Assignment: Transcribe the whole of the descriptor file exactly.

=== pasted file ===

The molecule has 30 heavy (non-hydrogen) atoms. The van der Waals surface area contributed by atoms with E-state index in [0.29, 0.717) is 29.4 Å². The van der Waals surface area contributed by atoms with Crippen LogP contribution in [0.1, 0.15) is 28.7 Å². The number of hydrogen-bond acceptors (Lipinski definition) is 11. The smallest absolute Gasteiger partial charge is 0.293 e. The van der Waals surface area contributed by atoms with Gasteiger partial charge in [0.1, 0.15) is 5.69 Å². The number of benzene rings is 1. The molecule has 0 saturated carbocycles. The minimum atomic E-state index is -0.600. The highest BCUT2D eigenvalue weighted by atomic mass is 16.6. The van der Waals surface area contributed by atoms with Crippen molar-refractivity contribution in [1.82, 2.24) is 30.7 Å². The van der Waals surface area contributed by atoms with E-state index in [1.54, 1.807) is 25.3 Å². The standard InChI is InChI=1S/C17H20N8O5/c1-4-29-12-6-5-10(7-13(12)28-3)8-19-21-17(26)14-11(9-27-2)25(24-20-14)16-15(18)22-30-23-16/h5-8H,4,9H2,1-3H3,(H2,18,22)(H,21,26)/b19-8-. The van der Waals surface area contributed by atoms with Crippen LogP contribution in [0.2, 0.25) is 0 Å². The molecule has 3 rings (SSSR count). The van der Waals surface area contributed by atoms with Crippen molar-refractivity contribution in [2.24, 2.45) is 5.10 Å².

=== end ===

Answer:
The molecule has 30 heavy (non-hydrogen) atoms. The van der Waals surface area contributed by atoms with E-state index in [0.29, 0.717) is 29.4 Å². The van der Waals surface area contributed by atoms with Crippen LogP contribution in [0.1, 0.15) is 28.7 Å². The number of hydrogen-bond acceptors (Lipinski definition) is 11. The smallest absolute Gasteiger partial charge is 0.293 e. The van der Waals surface area contributed by atoms with Gasteiger partial charge in [0.1, 0.15) is 5.69 Å². The number of benzene rings is 1. The molecule has 0 saturated carbocycles. The minimum atomic E-state index is -0.600. The highest BCUT2D eigenvalue weighted by atomic mass is 16.6. The van der Waals surface area contributed by atoms with Crippen molar-refractivity contribution in [1.82, 2.24) is 30.7 Å². The van der Waals surface area contributed by atoms with E-state index in [1.54, 1.807) is 25.3 Å². The standard InChI is InChI=1S/C17H20N8O5/c1-4-29-12-6-5-10(7-13(12)28-3)8-19-21-17(26)14-11(9-27-2)25(24-20-14)16-15(18)22-30-23-16/h5-8H,4,9H2,1-3H3,(H2,18,22)(H,21,26)/b19-8-. The van der Waals surface area contributed by atoms with Crippen LogP contribution in [0.2, 0.25) is 0 Å². The molecule has 3 rings (SSSR count). The van der Waals surface area contributed by atoms with Crippen molar-refractivity contribution in [2.24, 2.45) is 5.10 Å².